This message by Rev. Paul Burleson was delivered at Trinity Baptist Church during a series of meetings entitled “Week of Renewal”, on Monday evening, October 15, 2007, and was taken from John 13:1-9.
Now before the feast of the passover, when Jesus knew that his hour was come that he should depart out of this world unto the Father, having loved his own which were in the world, he loved them unto the end. And supper being ended, the devil having now put into the heart of Judas Iscariot, Simon’s son, to betray him; Jesus knowing that the Father had given all things into his hands, and that he was come from God, and went to God; He riseth from supper, and laid aside his garments; and took a towel, and girded himself. After that he poureth water into a bason, and began to wash the disciples’ feet, and to wipe them with the towel wherewith he was girded. Then cometh he to Simon Peter: and Peter saith unto him, Lord, dost thou wash my feet? Jesus answered and said unto him, What I do thou knowest not now; but thou shalt know hereafter. Peter saith unto him, Thou shalt never wash my feet. Jesus answered him, If I wash thee not, thou hast no part with me. Simon Peter saith unto him, Lord, not my feet only, but also my hands and my head. (John 13:1-9, KJV)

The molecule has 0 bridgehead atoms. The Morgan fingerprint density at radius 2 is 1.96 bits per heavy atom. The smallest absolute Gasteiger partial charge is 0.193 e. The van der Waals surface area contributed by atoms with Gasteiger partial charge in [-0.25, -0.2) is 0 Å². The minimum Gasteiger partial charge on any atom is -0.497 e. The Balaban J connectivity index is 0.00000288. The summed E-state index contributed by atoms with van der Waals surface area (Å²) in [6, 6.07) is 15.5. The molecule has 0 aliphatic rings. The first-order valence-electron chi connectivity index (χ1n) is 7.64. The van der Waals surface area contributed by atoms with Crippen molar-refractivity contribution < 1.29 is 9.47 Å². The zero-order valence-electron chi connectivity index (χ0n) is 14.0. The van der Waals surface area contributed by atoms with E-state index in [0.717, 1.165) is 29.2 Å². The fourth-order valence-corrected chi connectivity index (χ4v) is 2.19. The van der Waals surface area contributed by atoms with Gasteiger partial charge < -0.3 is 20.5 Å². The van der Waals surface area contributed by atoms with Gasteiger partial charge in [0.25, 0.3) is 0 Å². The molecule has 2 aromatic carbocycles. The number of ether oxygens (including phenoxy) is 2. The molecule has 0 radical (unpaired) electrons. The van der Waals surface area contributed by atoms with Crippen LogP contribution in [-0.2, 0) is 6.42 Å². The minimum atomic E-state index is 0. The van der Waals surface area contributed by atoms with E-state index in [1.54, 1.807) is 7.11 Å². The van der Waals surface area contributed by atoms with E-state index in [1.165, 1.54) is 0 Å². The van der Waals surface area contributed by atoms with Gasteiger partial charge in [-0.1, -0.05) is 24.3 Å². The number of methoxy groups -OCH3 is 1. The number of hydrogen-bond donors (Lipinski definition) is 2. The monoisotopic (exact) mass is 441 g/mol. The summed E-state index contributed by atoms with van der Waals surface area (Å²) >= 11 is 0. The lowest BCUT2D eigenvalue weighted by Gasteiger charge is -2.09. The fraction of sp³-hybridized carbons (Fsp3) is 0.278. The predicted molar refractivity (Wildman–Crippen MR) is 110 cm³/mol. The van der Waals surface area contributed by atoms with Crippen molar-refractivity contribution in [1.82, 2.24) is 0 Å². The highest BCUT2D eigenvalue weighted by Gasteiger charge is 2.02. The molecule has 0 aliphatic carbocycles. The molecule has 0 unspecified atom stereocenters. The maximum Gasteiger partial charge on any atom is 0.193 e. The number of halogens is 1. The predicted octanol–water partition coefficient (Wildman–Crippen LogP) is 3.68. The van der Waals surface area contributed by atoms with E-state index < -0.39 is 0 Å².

It is worth noting that other than Jesus Peter is the only person mentioned in this passage. It is also worth noting that within 24 hours of this event Jesus is hanging on the cross. What he says to Peter here is of utmost importance.
Peter is a man with a defiled heart, and that is a problem in his life. The bath is a symbol of salvation. Washing of feet is a symbol of the continual need for removal the contamination we acquire in the process of our walk in this world. Peter did not need a bath. He had already been saved. Peter just needed the dirt from the road washed from his feet.
It is the nature of sin that the one who sins tends to hide. One of the best places to hide from God is in a Baptist church. If we will deal with our sin, we don’t have to hide from God.
Peter’s sin was pride: “Lord, though every one leave you, I never will forsake you.” Here’s a two-word test for pride: “blame” and/or “anger” in a conversation with God are sure signs of pride in our life.
To end well is going to take honesty with the sin in our life. We all want revival and renewal. God will work in our lives only when we are disparate enough to do something with our sin even though no one else is